Next Big Thing Blog Hop

My blog this week is looking a wee bit different from normal because I’m taking part in something called the Next Big Thing blog hop.

Essentially writers across the world are invited to answer questions about what they’re working on so readers can discover new authors. This week, I’m it.

Last week I was “tagged” by Jennifer Miller, author of The Year of the Gadfly.  In her words, her book is about “a quirky teenage journalist and a microbiologist running from his past who investigate a secret society in their remote New England town. “ Sound intriguing? Check out there rest of her answers on her Facebook page.

Here is my Next Big Thing:

Out With ItWhat is the working title of your book?

My editor, my agent, my fiancé and I all sprouted a couple grey hairs coming up with the title. It took us months but finally we came up with Out With It: How Stuttering Helped Me Find My Voice.

Where did the idea come from?

When I left my job in London in September 2008 I wanted to immerse myself in stuttering, to meet other stutterers, researchers and therapists and finally face my biggest fear. Perhaps I even hoped that I would stumble on a cure. I decided that I would interview 100 people and then create a book of oral histories that would debunk all the misconceptions around stuttering. Gradually the book evolved into an investigative memoir. I held on to the voices of everyone I interviewed, but I made my life the structure that all our stories hung from.

What genre does your book fall under?

Creative non-fiction, memoir, education, perhaps even self-help.

What is the one-sentence synopsis of your book? 

A vivid memoir of a young woman who fought for years to change who she was until she finally found her voice and learned to embrace her imperfection.

Will your book be self-published or represented by an agency?

My book will be published by the Atria division of Simon and Schuster on April 16th 2013.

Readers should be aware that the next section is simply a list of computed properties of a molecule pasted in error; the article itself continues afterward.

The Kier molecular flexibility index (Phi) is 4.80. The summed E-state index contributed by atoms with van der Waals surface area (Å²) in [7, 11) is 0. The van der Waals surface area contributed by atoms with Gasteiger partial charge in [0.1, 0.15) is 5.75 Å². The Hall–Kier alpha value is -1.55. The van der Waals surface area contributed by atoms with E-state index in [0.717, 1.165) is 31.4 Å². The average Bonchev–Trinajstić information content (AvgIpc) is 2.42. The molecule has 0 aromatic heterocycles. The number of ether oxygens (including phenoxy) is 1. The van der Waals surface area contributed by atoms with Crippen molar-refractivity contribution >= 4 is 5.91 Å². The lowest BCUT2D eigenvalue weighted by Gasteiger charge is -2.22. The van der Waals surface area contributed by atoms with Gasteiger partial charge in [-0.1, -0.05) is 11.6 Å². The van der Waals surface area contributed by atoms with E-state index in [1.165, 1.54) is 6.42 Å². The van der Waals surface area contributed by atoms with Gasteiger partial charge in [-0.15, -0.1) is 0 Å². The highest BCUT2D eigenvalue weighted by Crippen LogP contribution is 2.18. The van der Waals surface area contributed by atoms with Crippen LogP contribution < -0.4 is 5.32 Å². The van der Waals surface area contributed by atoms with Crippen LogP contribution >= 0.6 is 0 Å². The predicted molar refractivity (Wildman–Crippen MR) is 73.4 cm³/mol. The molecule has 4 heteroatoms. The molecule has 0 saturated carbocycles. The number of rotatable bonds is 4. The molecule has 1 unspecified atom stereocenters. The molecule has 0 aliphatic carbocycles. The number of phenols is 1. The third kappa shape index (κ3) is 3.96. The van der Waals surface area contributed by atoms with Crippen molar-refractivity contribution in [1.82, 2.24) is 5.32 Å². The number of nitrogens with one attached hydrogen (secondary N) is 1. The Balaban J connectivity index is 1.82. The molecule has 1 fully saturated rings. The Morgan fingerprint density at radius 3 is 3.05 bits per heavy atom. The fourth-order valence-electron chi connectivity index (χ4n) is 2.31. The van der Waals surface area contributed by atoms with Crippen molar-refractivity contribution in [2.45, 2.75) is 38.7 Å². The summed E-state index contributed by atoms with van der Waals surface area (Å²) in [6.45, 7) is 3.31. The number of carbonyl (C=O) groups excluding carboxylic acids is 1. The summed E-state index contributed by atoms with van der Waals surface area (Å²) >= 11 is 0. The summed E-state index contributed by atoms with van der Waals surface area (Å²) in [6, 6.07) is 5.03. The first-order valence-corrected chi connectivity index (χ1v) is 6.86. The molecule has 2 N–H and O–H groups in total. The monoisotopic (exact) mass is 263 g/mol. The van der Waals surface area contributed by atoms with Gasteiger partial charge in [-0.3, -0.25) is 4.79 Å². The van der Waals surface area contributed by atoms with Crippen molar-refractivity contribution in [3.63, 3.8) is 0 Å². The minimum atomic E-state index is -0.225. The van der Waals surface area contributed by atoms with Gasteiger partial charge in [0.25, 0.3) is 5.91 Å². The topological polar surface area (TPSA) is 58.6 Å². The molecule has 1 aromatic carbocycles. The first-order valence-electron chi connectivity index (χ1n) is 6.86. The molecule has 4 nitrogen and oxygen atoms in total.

How long did it take you to write the first draft of your manuscript?

I moved to America to start researching the book in October 2008. I started writing in late 2009 and handed in the first draft to my editor in January 2012. In short, a very long time!

What other books would you compare this story to within your genre?

This is the first memoir about stuttering written by a woman but it is similar to a vast number of books that deal honestly, humorously and poignantly with subjects that our society does not always like to confront. If you liked WILD, LIT, Look Me in the Eye or QUIET, hopefully you’ll like Out With It.

Who or what inspired you to write this book?

I wanted to change the conversation, to unearth something that had remained taboo for far too long, to stop hiding and encourage others to do the same.

What else about your book might pique the reader’s interest?

Although the book is about stuttering, it is really about all of us, about all of the ways we are scared and courageous and perfectly imperfect.

Be sure to check out Jennifer Miller and go to Leigh Stein’s blog at leighstein.tumblr.com to read their Blog Hop answers.

Memoir: Under Attack

memoir writing: we all have a story to tellOn New Year’s Eve Susan Shapiro, an author and college journalism teacher, wrote a piece for the New York Times’ Opinionator explaining that, over 20 years of teaching, her signature assignment has become the humiliation essay. It is her way of giving her students what they want, setting them on the path to publish essays and sell memoirs.

The piece sparked a host of debate, reigniting the well-worn argument that the personal essay is killing journalism. Punches were thrown across the web, insults typed and sides taken.

As someone who has a memoir coming out in 4 months, I read Hamilton Nolan’s Gawker response to Shapiro’s piece in a state of near numbness. My eyes stuck on the line that most people’s lives are not interesting enough for a memoir or personal essay and I gulped down his assertion that those writers who start by writing about themselves “end up like bands that used their entire lifetime’s worth of good material in their first album, and then sputtered uselessly when it came time for the follow-up.”

Used-up, finished, uninteresting – hardly a hopeful start to a writing career that has yet to hit the shelves.

And yet, it’s noise I’ve already heard, lines that have already played on repeat in my own head for years. Self-doubt is nothing new. I was never trained as a writer, barely trained as a journalist, and I never set out to write a memoir. I set out to listen to hundreds of stutterers and researchers and write something worthwhile. These people had stories, fascinating lives that made me sit forward in my seat and stay up all night transcribing their words. As I wrote their words down on paper I barely wove myself between the lines. But, in the end, I felt like I was hiding. I felt like I was asking everyone else to bare their souls while I sat safely nodding on the other side of the tape recorder.